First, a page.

Sunday, March 11, 2007

be it ever so humble

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"Mid pleasures and palaces though we may roam, Be it ever so humble, there's no place like home; A charm from the sky seems to hallow us there, Which, seek through the world, is ne'er met with elsewhere.

An exile from home, splendor dazzles in vain; O, give me my lowly thatched cottage again! The birds singing gayly, that came at my call,-- Give me them,--and the peace of mind, dearer than all!

Let others delight mid new pleasures to roam,But give me, oh, give me, the pleasures of home!

To thee I'll return, overburdened with care; The heart's dearest solace will smile on me there; No more from that, cottage again will I roam; Be it ever so humble, there's no place like home." John Howard Payne: Home Sweet Home

I am glad to be home. It was a difficult trip to make. The wood thrush was here to welcome me. I haven't seen him yet, he is still deep in the wood. I heard him singing at dusk.

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I thought that he was early, and yes, I am sure it is a he. The males always arrive before the females, to claim their breeding territory. The season of his song begins. His voice was coming from the top of the trees. In a few weeks, his voice will come from the forest floor, and it will be a shorter, simpler song. By mid summer, the season of song will come to an end. If you have never heard a wood thrush sing, you are missing out on one of the joys of life. If you want to hear a recording of a wood thrush singing, go here. It won't sound as pretty as it does when you hear his voice resonating in the woods, but you can get a general idea of his melodic, flute like tones.

The voice of the wood thrush has often been written about :

Thoreau wrote of it: "Whenever a man hears it he is young, and Nature is in her spring; wherever he hears it, it is a new world and a free country, and the gates of heaven are not shut against him."

Robert Browning wrote of it:"That's the wise thrush; he sings each song twice over, lest you should think he never could recapture the first fine careless rapture!"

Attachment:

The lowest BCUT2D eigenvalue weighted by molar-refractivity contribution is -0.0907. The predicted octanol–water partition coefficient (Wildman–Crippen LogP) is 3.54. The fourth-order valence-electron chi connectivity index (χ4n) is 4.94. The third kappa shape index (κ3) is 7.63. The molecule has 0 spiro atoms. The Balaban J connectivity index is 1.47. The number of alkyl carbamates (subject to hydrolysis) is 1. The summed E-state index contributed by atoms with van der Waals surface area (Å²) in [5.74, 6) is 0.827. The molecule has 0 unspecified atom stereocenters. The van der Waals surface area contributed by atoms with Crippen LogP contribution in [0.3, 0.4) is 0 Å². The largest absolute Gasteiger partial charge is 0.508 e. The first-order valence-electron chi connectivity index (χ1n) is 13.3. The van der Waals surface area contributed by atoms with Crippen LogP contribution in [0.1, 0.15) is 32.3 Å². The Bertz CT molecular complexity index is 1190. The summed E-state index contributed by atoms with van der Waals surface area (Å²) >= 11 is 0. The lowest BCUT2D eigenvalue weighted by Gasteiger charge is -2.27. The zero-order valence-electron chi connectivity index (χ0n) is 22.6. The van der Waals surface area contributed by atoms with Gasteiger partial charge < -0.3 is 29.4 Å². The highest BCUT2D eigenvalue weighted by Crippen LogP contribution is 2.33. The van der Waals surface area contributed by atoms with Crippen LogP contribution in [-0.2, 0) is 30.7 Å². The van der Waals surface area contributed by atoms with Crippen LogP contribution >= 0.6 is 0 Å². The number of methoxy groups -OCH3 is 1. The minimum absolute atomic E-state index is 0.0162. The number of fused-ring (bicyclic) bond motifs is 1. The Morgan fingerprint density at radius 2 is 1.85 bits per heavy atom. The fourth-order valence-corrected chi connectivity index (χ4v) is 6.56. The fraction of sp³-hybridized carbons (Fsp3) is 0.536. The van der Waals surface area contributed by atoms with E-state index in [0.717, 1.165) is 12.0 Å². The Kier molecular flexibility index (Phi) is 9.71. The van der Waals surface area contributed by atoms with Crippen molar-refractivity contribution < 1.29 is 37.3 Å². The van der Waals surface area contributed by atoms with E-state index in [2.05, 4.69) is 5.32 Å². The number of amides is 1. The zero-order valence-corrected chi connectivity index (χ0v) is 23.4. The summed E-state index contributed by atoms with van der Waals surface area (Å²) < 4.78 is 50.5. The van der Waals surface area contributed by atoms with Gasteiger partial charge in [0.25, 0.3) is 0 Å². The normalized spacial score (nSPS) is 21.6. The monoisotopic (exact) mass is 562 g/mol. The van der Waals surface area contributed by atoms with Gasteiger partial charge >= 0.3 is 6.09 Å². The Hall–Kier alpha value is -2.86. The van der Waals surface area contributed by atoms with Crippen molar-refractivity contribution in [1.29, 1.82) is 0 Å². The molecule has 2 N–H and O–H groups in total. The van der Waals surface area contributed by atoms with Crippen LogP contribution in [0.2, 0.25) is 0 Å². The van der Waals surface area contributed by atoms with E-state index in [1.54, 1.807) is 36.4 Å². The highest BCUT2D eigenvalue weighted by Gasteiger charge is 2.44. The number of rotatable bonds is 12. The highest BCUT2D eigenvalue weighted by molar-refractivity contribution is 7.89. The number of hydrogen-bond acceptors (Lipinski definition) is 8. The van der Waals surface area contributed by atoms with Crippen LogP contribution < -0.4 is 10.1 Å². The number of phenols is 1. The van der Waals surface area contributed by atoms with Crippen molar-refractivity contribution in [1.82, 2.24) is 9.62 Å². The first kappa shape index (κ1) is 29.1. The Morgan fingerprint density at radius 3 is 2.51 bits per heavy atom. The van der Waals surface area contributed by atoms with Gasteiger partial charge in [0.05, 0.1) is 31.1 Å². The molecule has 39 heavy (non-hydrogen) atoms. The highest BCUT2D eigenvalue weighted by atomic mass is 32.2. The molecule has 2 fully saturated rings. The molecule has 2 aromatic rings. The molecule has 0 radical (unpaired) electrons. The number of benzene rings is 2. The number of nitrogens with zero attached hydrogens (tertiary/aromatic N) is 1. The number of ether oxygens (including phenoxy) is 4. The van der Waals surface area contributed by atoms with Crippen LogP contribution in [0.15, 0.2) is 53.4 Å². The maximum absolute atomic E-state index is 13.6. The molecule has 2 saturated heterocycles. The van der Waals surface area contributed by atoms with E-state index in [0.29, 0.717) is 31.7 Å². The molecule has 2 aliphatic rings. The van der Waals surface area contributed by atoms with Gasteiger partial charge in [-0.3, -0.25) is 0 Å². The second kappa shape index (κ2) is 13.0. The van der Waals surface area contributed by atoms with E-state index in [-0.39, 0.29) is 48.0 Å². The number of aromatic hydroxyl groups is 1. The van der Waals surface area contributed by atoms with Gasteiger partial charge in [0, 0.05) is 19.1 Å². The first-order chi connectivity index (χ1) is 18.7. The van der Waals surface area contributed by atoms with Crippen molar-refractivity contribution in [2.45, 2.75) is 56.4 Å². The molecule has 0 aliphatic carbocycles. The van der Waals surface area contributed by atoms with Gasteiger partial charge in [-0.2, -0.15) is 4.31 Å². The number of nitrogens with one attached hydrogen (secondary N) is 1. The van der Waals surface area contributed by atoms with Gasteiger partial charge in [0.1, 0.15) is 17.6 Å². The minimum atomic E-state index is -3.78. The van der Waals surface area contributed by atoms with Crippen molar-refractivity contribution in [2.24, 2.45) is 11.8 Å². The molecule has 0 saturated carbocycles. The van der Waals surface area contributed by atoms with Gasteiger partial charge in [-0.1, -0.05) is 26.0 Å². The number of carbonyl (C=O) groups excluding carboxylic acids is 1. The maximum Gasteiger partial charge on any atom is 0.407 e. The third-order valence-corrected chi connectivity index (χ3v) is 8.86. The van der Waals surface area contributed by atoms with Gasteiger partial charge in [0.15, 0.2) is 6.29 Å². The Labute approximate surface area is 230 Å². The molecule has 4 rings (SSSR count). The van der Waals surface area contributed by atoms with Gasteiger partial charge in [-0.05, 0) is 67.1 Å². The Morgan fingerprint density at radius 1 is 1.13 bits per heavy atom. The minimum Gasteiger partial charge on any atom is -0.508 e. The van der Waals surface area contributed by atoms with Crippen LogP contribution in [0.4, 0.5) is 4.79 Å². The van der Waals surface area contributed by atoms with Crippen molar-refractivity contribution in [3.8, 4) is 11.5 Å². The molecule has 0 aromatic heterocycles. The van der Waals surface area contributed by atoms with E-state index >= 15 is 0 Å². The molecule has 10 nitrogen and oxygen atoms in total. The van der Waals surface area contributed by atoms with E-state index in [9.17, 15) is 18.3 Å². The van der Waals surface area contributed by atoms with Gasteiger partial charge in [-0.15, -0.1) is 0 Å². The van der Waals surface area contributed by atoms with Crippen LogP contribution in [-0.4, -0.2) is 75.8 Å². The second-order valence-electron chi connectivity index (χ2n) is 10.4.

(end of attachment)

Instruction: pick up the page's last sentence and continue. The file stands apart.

...and John Greenleaf Whittier wrote of it ..."And where the shadows deepest fell,the wood thrush rang his silver bell."

Yes, I am happy to be back and live where the wood thrush calls home.

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Now, begins the chore of unpacking....


Anonymous said...

While playing the birdsongs on the site you listed, my indoor cat started hunting. She was all upset and sure that a bird had invaded her home! :-) It is a lovely site! Thanks and welcome home. I have missed your posts! Kate/Massachusetts

Judy said...

And it is great to have you back. Love the trunk.

Fiberjoy said...

Hope your journey was a good respite for you. There is nothing quite as sweet as coming home, especially when greeted by birdsong.

Cathy said...

Oh, I love the trunk too - and how wonderful the birds and the deer greeted you.

judy said...

I am so glad you are home again. YOu make the trip look like a long journey, crossing oceans or continents. Did it feel that way? The birds are singing everywhere. In spite more snow than I've seen in years, it has a spring feel and sound. I fear the deer are suffering terribly here. I sink to my crotch. The smaller animals, my cats included can run on top. I'm afraid to leave them out alone and I can hardly chase them except on snow shoes. I found the same prints again on my drive in front of the house. Too close.

flwrhead said...

Welcome back! I've seen the wood thrush flitting about the forest, but didn't know what he was! I bet you had to pay excess baggage costs to get that trunk home.

Anonymous said...

GLAd you're back, wonderful post, and home poem! Celeste

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